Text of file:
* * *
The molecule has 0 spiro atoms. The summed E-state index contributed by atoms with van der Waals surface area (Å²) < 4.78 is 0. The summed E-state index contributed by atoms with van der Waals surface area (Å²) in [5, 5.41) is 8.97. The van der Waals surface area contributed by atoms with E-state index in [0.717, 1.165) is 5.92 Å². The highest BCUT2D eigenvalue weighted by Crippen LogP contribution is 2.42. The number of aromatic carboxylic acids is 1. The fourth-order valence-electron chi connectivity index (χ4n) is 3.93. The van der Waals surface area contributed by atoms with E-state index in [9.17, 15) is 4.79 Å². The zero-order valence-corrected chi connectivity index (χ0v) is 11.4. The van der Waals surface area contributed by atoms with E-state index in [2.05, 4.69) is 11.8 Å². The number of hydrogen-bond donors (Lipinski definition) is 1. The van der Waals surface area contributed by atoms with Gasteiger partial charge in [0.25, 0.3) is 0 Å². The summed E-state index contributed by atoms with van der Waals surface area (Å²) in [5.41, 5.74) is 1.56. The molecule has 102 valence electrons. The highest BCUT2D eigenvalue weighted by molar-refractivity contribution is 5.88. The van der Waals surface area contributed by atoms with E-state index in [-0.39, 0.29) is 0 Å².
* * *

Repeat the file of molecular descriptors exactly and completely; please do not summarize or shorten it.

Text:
The molecule has 0 spiro atoms. The summed E-state index contributed by atoms with van der Waals surface area (Å²) < 4.78 is 0. The summed E-state index contributed by atoms with van der Waals surface area (Å²) in [5, 5.41) is 8.97. The van der Waals surface area contributed by atoms with E-state index in [0.717, 1.165) is 5.92 Å². The highest BCUT2D eigenvalue weighted by Crippen LogP contribution is 2.42. The number of aromatic carboxylic acids is 1. The fourth-order valence-electron chi connectivity index (χ4n) is 3.93. The van der Waals surface area contributed by atoms with E-state index in [9.17, 15) is 4.79 Å². The zero-order valence-corrected chi connectivity index (χ0v) is 11.4. The van der Waals surface area contributed by atoms with E-state index in [2.05, 4.69) is 11.8 Å². The number of hydrogen-bond donors (Lipinski definition) is 1. The van der Waals surface area contributed by atoms with Gasteiger partial charge in [0.25, 0.3) is 0 Å². The summed E-state index contributed by atoms with van der Waals surface area (Å²) in [5.41, 5.74) is 1.56. The molecule has 102 valence electrons. The highest BCUT2D eigenvalue weighted by molar-refractivity contribution is 5.88. The van der Waals surface area contributed by atoms with E-state index in [-0.39, 0.29) is 0 Å².